Date: 2023–07
  9. By: Sourish Dutta
    Abstract: From the beginning of the 1980s, the first theoretical analysis of intra-industry trade showed that the determinants and consequences of this type of trade are different, depending on whether the traded products differ in quality. When the products are subject to intra-industry trade between two countries with distinct qualities, this trade is vertically differentiated. Otherwise, it is called horizontal differentiation. There is a method for distinguishing intra-industry trade between two countries in vertical differentiation from those in horizontal differentiation. This method compares exports' unit value to imports for each industry's intra-industry trade. It considers the intra-industry trading carried out in this industry as vertical differentiation when the unit value of exports differs significantly from that of imports. This approach has limitations. The discussion below will lead us to think about an alternative method for separating and measuring intra-industry trade into horizontal and vertical differentiation.
    Date: 2023–07
  10. By: Pierre Mérel (UC Davis - University of California [Davis] - UC - University of California); Ariel Ortiz-Bobea (Cornell University [New York]); Emmanuel Paroissien (Université Paris-Saclay, INRAE, UR ALISS)
    Abstract: This paper provides empirical evidence on the welfare losses associated with asymmetric information about product quality in a competitive market. When consumers cannot observe product characteristics at the time of purchase, atomistic producers have no incentive to supply costly quality. We compare wine prices across administrative districts around the enactment of historic regulations aimed at certifying the quality of more than 250 French appellation wines to identify welfare losses from asymmetric information. We estimate that these losses amount to more than 7% of total market value, suggesting an important role for credible certification schemes.
    Keywords: Asymmetric information, Adverse selection, Quality uncertainty, Welfare, Wine appellation
    Date: 2021–09
  11. By: Eilidh Geddes; Molly Schnell
    Abstract: We examine how health insurance expansions affect the entry and location decisions of health care clinics. Exploiting county-level changes in insurance coverage following the Affordable Care Act and 1, 721 retail clinic entries and exits, we find that local increases in insurance coverage do not lead to growth in the concentration of clinics on average using two-way fixed effects and instrumental variable designs. However, this null effect masks important heterogeneity by insurance type: growth in private insurance leads to large growth in clinic entry, whereas clinic penetration is dampened by increases in Medicaid coverage. Consistent with a model in which firms face demand from markets with both administered and market-based pricing, we find that the positive (negative) supply-side effects of private insurance (Medicaid) coverage are concentrated in states with low provider reimbursements under Medicaid. We further show that similar location patterns are observed among other types of health care clinics, including urgent care centers. While it has long been accepted that reductions in the prices paid by consumers following insurance expansions should lead the supply side to expand to meet increased demand (Arrow, 1963), our results demonstrate that whether health insurance expansions cause the supply side to expand or contract further depends on how the prices received by providers are affected.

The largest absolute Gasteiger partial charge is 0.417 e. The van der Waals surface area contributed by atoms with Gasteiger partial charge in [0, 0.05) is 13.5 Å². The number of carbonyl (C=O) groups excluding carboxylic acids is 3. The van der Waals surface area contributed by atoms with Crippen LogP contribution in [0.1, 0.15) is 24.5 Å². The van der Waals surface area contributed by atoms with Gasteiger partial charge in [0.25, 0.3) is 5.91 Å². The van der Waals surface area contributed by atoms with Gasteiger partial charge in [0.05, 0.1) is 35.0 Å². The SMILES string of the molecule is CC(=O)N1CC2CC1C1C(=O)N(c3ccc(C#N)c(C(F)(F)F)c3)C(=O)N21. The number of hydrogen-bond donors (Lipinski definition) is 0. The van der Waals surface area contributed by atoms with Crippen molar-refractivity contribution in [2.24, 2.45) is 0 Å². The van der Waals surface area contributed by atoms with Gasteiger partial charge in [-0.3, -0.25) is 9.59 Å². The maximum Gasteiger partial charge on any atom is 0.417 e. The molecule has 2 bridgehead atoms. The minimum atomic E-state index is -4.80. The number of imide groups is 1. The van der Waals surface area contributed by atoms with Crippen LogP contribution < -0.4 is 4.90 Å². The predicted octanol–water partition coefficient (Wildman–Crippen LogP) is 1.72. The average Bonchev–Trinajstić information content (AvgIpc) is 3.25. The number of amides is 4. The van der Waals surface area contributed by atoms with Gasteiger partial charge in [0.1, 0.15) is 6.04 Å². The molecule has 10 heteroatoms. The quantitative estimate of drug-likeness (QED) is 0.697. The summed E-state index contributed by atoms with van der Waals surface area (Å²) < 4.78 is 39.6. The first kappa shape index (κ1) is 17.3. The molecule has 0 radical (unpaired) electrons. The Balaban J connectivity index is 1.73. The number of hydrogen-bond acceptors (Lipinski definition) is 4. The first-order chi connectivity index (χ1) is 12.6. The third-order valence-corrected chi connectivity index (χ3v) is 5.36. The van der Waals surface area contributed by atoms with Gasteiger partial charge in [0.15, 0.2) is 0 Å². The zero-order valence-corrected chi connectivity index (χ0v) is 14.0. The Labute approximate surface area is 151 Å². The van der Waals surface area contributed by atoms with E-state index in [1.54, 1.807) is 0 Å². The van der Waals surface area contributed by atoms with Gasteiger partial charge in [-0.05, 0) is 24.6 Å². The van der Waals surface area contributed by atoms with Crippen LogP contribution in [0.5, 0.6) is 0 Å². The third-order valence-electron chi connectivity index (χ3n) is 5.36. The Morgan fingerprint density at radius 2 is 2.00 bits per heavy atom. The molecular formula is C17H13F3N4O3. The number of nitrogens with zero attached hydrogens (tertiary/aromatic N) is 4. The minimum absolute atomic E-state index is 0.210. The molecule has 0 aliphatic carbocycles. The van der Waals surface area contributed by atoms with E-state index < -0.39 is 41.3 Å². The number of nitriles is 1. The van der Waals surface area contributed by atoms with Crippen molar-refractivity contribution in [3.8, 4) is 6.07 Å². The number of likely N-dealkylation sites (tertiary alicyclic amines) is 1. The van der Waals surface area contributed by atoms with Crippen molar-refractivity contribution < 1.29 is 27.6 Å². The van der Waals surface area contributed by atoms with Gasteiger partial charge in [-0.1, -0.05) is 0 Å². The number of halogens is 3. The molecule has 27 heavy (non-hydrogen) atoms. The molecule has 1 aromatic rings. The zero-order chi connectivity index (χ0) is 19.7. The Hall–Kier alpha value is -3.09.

JEL: H44 I11 I13 I14 L11
    Date: 2023–07
  12. By: Amaral-Santos, Roberto (University of California at Santa Barbara); Chimeli, Ariaster (Departamento de Economia, Universidade de São Paulo); Pessoa, João Paulo (FGV-Sao Paulo School of Economics and Centre for Economic Performance)
    Abstract: Policies to adopt cleaner fuels have become increasingly important, but their impacts on incumbent fuel prices and resulting greenhouse gas emissions are unclear. We use a panel dataset on weekly prices at the gas station level in a large Brazilian state to study how the growth of natural gas, a cheaper and less carbon-intensive alternative to traditional fuels, affected retail prices and profit margins of gasoline and ethanol. Applying an IV strategy, we estimate that prices and margins have fallen. The intensified competition in the fuel market boosted fuel demand, leading to higher emissions of GHGs and other pollutants.
    Keywords: Gasoline; Ethanol; Price Competition; Emissions; Brazil
    JEL: L11 L13 Q31 Q41 Q42 Q48 Q53 Q55 Q58
    Date: 2023–08–05
  13. By: Panagiotis Bouras; Christian Bustamante; Xing Guo; Jacob Short
    Abstract: We measure the contribution to inflation from the growth in markups of Canadian firms. The dynamics of inflation and markups suggest that changes in markups could account for less than one-tenth of inflation in 2021. Further, they suggest that peak inflation was driven primarily by changes in the costs of firms.
    Keywords: Firm dynamics; Inflation and prices; Market structure and pricing
    JEL: D22 D4 E31 L11
    Date: 2023–08
  14. By: Bustamante, Maria Cecilia; Zucchi, Francesca